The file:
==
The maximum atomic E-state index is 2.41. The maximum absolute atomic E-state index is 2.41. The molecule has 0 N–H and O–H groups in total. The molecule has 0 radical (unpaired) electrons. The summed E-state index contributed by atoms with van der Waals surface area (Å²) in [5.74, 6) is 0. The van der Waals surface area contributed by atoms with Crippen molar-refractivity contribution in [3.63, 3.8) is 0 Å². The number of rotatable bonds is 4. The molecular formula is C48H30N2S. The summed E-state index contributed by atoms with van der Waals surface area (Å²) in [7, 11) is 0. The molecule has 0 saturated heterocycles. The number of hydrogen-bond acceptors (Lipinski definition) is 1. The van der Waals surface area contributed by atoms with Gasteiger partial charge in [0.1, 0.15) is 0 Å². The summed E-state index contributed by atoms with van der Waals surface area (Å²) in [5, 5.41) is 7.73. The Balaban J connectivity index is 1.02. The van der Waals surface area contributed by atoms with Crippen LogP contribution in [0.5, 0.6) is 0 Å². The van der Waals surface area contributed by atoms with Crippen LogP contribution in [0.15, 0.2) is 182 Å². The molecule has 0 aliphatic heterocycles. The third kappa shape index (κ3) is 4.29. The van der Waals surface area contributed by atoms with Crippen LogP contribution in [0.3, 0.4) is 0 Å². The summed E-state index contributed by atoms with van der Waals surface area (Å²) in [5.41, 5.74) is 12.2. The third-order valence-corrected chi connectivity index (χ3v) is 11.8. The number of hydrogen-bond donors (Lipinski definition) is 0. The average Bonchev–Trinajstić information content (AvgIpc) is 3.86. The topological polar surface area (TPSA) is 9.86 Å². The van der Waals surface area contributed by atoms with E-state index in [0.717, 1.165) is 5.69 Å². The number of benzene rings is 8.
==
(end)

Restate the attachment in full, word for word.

The maximum atomic E-state index is 2.41. The maximum absolute atomic E-state index is 2.41. The molecule has 0 N–H and O–H groups in total. The molecule has 0 radical (unpaired) electrons. The summed E-state index contributed by atoms with van der Waals surface area (Å²) in [5.74, 6) is 0. The van der Waals surface area contributed by atoms with Crippen molar-refractivity contribution in [3.63, 3.8) is 0 Å². The number of rotatable bonds is 4. The molecular formula is C48H30N2S. The summed E-state index contributed by atoms with van der Waals surface area (Å²) in [7, 11) is 0. The molecule has 0 saturated heterocycles. The number of hydrogen-bond acceptors (Lipinski definition) is 1. The van der Waals surface area contributed by atoms with Gasteiger partial charge in [0.1, 0.15) is 0 Å². The summed E-state index contributed by atoms with van der Waals surface area (Å²) in [5, 5.41) is 7.73. The Balaban J connectivity index is 1.02. The van der Waals surface area contributed by atoms with Crippen LogP contribution in [0.5, 0.6) is 0 Å². The van der Waals surface area contributed by atoms with Crippen LogP contribution in [0.15, 0.2) is 182 Å². The molecule has 0 aliphatic heterocycles. The third kappa shape index (κ3) is 4.29. The van der Waals surface area contributed by atoms with Crippen LogP contribution in [0.3, 0.4) is 0 Å². The summed E-state index contributed by atoms with van der Waals surface area (Å²) in [5.41, 5.74) is 12.2. The third-order valence-corrected chi connectivity index (χ3v) is 11.8. The number of hydrogen-bond donors (Lipinski definition) is 0. The average Bonchev–Trinajstić information content (AvgIpc) is 3.86. The topological polar surface area (TPSA) is 9.86 Å². The van der Waals surface area contributed by atoms with E-state index in [0.717, 1.165) is 5.69 Å². The number of benzene rings is 8.